My blog did not begin until September 2003, but I was trying to find an op-ed home for my thoughts. I'm virtually certain that the following -- dated January 10, 2003, in my file list -- is the document I sent to the PR person at Louisville in advance of the war:
If evidence of Iraqi wmd emerges, then the United Nations Security Council might well authorize the use of force against Iraq. It would depend upon the size of the arsenal and Iraq's willingness to destroy the weapons.What do I win?
Absent documented evidence, however, much of the world is going to be reluctant to begin a new war. It is difficult to believe that the Security Council would act.
Even Britain, America's closest ally, has recently called for the US to listen to the world if the US wants the world to listen to its concerns.
If the US goes to war against Iraq without explicit authorization from the UN, it will be an unpopular move globally. Much of the world would view such an attack as a violation of the UN Charter, which prohibits the use of force except in self defense. Under international law, preemptive attacks are legal only if threats are imminent.
Germany, one of America's closest allies, is adamantly against war. Virtually no Persian Gulf states have publicly agreed to serve as a base for war absent UN authorization -- and Turkey is also quite reluctant.
The US needs these allies. In the Persian Gulf War, most of the funding came from Japan, Germany, Saudi Arabia and Kuwait. Most of the ground troops were deployed in states surrounding Iraq.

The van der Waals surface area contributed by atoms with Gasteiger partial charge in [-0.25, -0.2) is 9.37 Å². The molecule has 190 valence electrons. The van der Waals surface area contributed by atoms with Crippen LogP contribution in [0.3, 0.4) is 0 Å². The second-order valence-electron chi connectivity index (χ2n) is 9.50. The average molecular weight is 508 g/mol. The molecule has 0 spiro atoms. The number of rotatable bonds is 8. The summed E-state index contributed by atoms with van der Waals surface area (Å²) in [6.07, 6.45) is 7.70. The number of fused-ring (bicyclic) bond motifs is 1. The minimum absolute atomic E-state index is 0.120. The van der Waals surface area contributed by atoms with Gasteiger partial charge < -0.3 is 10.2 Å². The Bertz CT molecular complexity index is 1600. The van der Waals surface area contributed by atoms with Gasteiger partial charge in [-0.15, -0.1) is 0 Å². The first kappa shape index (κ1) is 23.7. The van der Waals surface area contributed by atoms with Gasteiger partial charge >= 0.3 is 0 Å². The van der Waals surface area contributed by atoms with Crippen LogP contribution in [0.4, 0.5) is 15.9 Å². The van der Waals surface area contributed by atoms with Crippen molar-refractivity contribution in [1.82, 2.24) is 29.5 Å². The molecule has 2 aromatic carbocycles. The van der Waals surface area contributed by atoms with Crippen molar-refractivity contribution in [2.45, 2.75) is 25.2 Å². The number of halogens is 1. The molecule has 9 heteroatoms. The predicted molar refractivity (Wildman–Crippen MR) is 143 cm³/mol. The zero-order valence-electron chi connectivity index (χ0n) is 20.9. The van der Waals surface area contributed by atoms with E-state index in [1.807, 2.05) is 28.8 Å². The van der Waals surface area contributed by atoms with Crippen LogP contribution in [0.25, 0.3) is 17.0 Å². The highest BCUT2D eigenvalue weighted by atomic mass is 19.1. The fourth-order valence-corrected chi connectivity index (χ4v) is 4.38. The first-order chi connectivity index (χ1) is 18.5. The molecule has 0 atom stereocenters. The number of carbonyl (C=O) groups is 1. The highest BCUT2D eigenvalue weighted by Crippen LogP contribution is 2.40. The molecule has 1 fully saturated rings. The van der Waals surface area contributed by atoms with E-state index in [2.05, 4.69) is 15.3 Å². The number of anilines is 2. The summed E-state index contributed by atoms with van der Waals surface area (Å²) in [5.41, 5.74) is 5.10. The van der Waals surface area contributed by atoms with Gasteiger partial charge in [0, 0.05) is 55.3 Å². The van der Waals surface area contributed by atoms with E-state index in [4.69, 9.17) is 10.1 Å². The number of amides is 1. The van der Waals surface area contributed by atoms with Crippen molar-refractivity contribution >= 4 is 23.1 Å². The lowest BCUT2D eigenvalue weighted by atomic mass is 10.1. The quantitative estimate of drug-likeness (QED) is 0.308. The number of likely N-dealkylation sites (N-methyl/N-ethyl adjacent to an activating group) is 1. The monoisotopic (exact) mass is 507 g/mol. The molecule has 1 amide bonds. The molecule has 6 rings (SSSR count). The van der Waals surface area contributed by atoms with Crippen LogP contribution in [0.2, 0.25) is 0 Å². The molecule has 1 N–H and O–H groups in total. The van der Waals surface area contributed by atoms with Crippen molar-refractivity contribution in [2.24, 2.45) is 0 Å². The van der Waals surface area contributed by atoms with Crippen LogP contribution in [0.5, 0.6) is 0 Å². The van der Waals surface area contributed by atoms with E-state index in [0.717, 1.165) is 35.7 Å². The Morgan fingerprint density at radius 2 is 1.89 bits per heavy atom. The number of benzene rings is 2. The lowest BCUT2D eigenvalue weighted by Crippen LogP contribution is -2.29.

Thus, it seems clear that the US should only go to war after Iraqi wmd have been documented and the UN Security Council acts. In that case, the US would likely lead a large coalition of willing partners.
The alternative would have much higher economic, political and military costs.
Ultimately, this press release did lead to a number of interviews about Iraq in 2003. My favorite headline was dated April 10, 2003, soon after Saddam's statue fell: "Iraq war not over, experts say."
"Going into the middle of Baghdad and toppling a statue doesn't constitute the end of the war," said Rodger Payne, an expert on international relations and professor of political science at the University of Louisville....An anchor man from a local TV station appeared in my office the day the statue fell. He was so excited and seemed quite unhappy when I told him the war was not nearly over.
But the conflict will continue even as troops leave and peacekeepers enter, Payne said.
Even if U.S. or U.N. peacekeepers are in place, fighting likely will occur because dissidents will be opposed to new types of authority.
But no one is sure whether those peacekeeping troops will be predominantly from the United Nations or the United States.
Leaders of many European countries have said the United Nations should play a large role in peacekeeping, Payne said, but U.S. leaders think differently. "The actor that envisions the least amount of U.N. involvement is the U.S."
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Filed as: Iraq